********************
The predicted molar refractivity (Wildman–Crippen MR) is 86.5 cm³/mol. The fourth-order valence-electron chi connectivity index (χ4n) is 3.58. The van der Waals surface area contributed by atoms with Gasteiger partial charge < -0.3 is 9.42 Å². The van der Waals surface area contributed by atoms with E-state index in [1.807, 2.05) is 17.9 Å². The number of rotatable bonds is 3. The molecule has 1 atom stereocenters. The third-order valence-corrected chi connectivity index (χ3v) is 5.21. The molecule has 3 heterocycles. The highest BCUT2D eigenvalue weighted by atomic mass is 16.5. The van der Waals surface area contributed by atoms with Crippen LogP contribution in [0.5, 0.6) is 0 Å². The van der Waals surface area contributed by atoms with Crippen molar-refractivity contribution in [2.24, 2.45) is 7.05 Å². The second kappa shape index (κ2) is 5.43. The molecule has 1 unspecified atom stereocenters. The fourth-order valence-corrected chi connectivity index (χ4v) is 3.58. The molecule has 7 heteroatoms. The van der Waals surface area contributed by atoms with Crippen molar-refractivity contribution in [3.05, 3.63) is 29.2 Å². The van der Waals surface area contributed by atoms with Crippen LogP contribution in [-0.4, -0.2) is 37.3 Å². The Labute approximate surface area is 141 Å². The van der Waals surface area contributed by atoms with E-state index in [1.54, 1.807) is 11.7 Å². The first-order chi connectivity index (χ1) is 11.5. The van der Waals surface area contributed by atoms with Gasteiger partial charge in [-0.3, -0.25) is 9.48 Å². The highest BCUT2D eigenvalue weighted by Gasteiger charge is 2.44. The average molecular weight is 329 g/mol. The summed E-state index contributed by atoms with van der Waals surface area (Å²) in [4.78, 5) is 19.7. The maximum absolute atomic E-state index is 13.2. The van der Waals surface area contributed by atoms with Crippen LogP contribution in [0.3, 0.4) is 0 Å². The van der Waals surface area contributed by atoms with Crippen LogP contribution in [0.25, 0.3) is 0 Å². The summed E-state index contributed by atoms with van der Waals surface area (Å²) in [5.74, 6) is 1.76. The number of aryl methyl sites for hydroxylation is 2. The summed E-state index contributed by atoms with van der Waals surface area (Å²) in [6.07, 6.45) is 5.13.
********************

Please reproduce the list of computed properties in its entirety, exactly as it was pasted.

The predicted molar refractivity (Wildman–Crippen MR) is 86.5 cm³/mol. The fourth-order valence-electron chi connectivity index (χ4n) is 3.58. The van der Waals surface area contributed by atoms with Gasteiger partial charge < -0.3 is 9.42 Å². The van der Waals surface area contributed by atoms with E-state index in [1.807, 2.05) is 17.9 Å². The number of rotatable bonds is 3. The molecule has 1 atom stereocenters. The third-order valence-corrected chi connectivity index (χ3v) is 5.21. The molecule has 3 heterocycles. The highest BCUT2D eigenvalue weighted by atomic mass is 16.5. The van der Waals surface area contributed by atoms with Crippen LogP contribution in [0.5, 0.6) is 0 Å². The van der Waals surface area contributed by atoms with Crippen molar-refractivity contribution in [2.24, 2.45) is 7.05 Å². The second kappa shape index (κ2) is 5.43. The molecule has 1 unspecified atom stereocenters. The fourth-order valence-corrected chi connectivity index (χ4v) is 3.58. The molecule has 7 heteroatoms. The van der Waals surface area contributed by atoms with Crippen molar-refractivity contribution in [3.05, 3.63) is 29.2 Å². The van der Waals surface area contributed by atoms with Crippen LogP contribution in [-0.4, -0.2) is 37.3 Å². The Labute approximate surface area is 141 Å². The van der Waals surface area contributed by atoms with E-state index in [1.54, 1.807) is 11.7 Å². The first-order chi connectivity index (χ1) is 11.5. The van der Waals surface area contributed by atoms with Gasteiger partial charge in [-0.3, -0.25) is 9.48 Å². The highest BCUT2D eigenvalue weighted by Gasteiger charge is 2.44. The average molecular weight is 329 g/mol. The summed E-state index contributed by atoms with van der Waals surface area (Å²) in [4.78, 5) is 19.7. The maximum absolute atomic E-state index is 13.2. The van der Waals surface area contributed by atoms with Crippen LogP contribution in [0.3, 0.4) is 0 Å². The van der Waals surface area contributed by atoms with Crippen LogP contribution in [0.25, 0.3) is 0 Å². The summed E-state index contributed by atoms with van der Waals surface area (Å²) in [5.74, 6) is 1.76. The number of aryl methyl sites for hydroxylation is 2. The summed E-state index contributed by atoms with van der Waals surface area (Å²) in [6.07, 6.45) is 5.13.